World Bulletin / News Desk
Kenyan police have arrested 657 suspects in Nairobi's mainly Somali neighborhood of Eastleigh following explosions that rocked the area one day earlier and killed six people.
"This act of cowardice perpetrated against innocent and peace-loving Kenyans who were going about their normal activities is barbaric; immediate action has been taken by our security agencies," Interior Cabinet Secretary Joseph Ole Lenku said in a statement mailed to Anadolu Agency on Tuesday.
Six people were killed and at least 25 others, including women and children, were injured late Monday when twin explosions hit Nairobi's Eatsleigh district.
Officials at the Kenyatta National Hospital, Kenya's main public referral hospital, confirmed to AA that two blast victims were in critical condition.
The attacks targeted two restaurants that stand less than 200 meters away from each other on Eatsleigh's 12th Street.
The restaurants are among the district's few eateries that do not serve Somali cuisine and are mostly frequented by non-Somali Kenyans.
A police source close to the investigation also confirmed a third attack.
He said the attackers had thrown hand grenades at the two restaurants and a bus stop before fleeing the scene.
Secretary Lenku said the manhunt would continue until the perpetrators were arrested, urging residents to cooperate with security personnel and volunteer any information they had about the attacks.
No group has so far claimed responsibility for the blasts, but in the past, Somalia's Al-Shabaab militant group has been blamed for such attacks.
The East African nation has remained on high alert since militants attacked Nairobi's Westgate Mall in September of last year, killing 67 people.
The attack was claimed by Al-Shabaab, which said it was a reprisal for Kenyan military involvement in Somalia.
Prominent scholar killed
Two Muslims, including a scholar, were gunned down late on Tuesday by unidentified men in Kenya's coastal city of Mombasa.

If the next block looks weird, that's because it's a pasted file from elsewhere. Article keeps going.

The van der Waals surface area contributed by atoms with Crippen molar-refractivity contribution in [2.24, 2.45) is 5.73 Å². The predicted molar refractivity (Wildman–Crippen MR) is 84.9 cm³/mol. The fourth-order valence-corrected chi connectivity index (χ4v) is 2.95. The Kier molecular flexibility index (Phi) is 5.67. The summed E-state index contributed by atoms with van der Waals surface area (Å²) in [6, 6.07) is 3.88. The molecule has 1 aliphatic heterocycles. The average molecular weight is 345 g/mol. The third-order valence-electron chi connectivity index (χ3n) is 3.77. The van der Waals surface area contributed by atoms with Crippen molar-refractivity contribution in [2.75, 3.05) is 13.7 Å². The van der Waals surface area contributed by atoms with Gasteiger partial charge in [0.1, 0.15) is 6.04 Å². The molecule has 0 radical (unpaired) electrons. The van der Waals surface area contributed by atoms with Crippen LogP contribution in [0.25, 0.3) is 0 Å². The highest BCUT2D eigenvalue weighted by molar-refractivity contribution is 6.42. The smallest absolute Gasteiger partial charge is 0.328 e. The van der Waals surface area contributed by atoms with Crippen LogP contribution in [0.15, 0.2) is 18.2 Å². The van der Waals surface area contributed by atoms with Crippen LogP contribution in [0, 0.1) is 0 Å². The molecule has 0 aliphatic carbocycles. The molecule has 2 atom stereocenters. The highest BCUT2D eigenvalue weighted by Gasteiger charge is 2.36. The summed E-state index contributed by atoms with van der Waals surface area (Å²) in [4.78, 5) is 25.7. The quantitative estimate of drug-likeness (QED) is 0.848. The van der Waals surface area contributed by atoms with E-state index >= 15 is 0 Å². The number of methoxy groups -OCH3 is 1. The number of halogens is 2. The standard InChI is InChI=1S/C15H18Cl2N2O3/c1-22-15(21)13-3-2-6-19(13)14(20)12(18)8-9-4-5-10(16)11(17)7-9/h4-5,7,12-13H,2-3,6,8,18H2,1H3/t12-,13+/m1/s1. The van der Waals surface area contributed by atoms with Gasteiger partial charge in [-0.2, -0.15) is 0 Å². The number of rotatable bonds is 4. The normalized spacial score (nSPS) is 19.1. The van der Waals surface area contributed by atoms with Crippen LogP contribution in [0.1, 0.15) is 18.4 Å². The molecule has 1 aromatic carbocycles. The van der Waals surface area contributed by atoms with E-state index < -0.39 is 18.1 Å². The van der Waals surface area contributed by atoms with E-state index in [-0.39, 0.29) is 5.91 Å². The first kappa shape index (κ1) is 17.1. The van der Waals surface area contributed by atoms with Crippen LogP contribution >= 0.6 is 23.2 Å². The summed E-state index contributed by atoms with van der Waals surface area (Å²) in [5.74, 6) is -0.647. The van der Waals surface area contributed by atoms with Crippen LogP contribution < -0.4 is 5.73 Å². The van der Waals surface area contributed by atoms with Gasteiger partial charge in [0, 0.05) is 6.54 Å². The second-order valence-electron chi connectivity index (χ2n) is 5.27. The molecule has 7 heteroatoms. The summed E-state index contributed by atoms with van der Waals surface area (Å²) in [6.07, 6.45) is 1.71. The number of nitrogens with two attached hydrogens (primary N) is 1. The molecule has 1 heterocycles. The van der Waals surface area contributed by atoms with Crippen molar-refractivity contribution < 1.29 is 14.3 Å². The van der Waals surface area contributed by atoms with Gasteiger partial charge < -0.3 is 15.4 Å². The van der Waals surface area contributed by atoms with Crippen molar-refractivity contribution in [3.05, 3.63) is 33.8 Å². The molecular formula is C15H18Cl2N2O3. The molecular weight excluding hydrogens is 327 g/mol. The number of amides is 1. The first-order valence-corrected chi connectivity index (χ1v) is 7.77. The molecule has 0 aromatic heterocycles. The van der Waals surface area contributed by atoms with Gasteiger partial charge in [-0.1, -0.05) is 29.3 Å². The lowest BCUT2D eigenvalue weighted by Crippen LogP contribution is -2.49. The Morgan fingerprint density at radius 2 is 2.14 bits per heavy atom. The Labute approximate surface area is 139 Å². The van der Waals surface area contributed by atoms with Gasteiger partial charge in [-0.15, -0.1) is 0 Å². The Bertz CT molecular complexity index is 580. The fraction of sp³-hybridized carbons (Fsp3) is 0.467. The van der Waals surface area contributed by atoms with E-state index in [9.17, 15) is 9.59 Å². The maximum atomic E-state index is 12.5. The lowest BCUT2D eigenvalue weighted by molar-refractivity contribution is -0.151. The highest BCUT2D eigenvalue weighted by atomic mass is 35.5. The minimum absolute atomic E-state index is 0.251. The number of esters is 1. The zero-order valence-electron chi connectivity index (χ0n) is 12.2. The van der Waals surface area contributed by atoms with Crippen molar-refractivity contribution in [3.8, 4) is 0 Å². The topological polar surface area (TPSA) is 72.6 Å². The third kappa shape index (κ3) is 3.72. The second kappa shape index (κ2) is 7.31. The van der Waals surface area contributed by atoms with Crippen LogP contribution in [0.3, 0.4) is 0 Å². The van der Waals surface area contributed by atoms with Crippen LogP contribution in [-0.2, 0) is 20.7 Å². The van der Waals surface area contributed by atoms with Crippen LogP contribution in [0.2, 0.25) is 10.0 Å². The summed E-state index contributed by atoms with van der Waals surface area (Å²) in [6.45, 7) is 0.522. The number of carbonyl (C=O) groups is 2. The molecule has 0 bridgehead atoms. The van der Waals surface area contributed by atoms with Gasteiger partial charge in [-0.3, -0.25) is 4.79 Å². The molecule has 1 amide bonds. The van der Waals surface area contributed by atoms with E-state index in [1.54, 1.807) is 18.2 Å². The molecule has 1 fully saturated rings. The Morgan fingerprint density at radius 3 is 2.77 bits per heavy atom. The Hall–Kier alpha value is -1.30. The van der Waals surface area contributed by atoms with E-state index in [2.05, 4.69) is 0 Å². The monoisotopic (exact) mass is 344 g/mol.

Mombasa police boss Robert Kitur said that Sheikh Abubakar Shariff, popularly known as Makaburi, and a yet unidentified colleague were killed.
The two were shot dead in the Shanzu area in Mombasa while driving along the Mombasa-Lamu road.
Police chief for Kisauni area Richard Ngtia told journalists that Makaburi and another man were outside the court waiting to be picked up when another vehicle approached and the men were sprayed with bullets.
"Our brother Abubakar Shariff Makaburi has left us. He is dead," a preacher at a mosque in Kisauni, a Muslim-dominated area near Mombasa, said through a loudspeaker.
"May his soul rest in peace. He has died a brave death."
A Reuters witness saw Makaburi's corpse with bullet wounds to the body and head, before police took it away. Dozens of Makaburi's supporters gathered nearby demanding police hand over the corpse. Police fired in the air to disperse the crowd.
Makaburi was the most outspoken cleric in Kenya's coast region and enjoyed a huge following.
He preached at the Shuhadaa Mosque, which was raided by Kenyan police in February on charges of being used to radicalize young Muslims.
A local resident of Majengo, the neighborhood where the mosque is located, told AA that tensions were high as youths loyal to the slain cleric had barricaded roads to protest his murder.
Makaburi had been listed by the UN as a recruiter for the Somali rebel group Al-Shabaab.
He had publicly said that as long as Kenya continued to have its soldiers in neighboring Somalia it should expect more attacks on its soil.
He was due to appear in court this week in connection with a 2010 grenade attack in Nairobi that left one person dead.
"I know I will be killed," Makakuri had told Reuters in October, saying the police would seek ways to justify shooting him. "I'm ready to die for it. If they want to or if they don't, they will give me martyrdom."Last Mod: 02 Nisan 2014, 10:13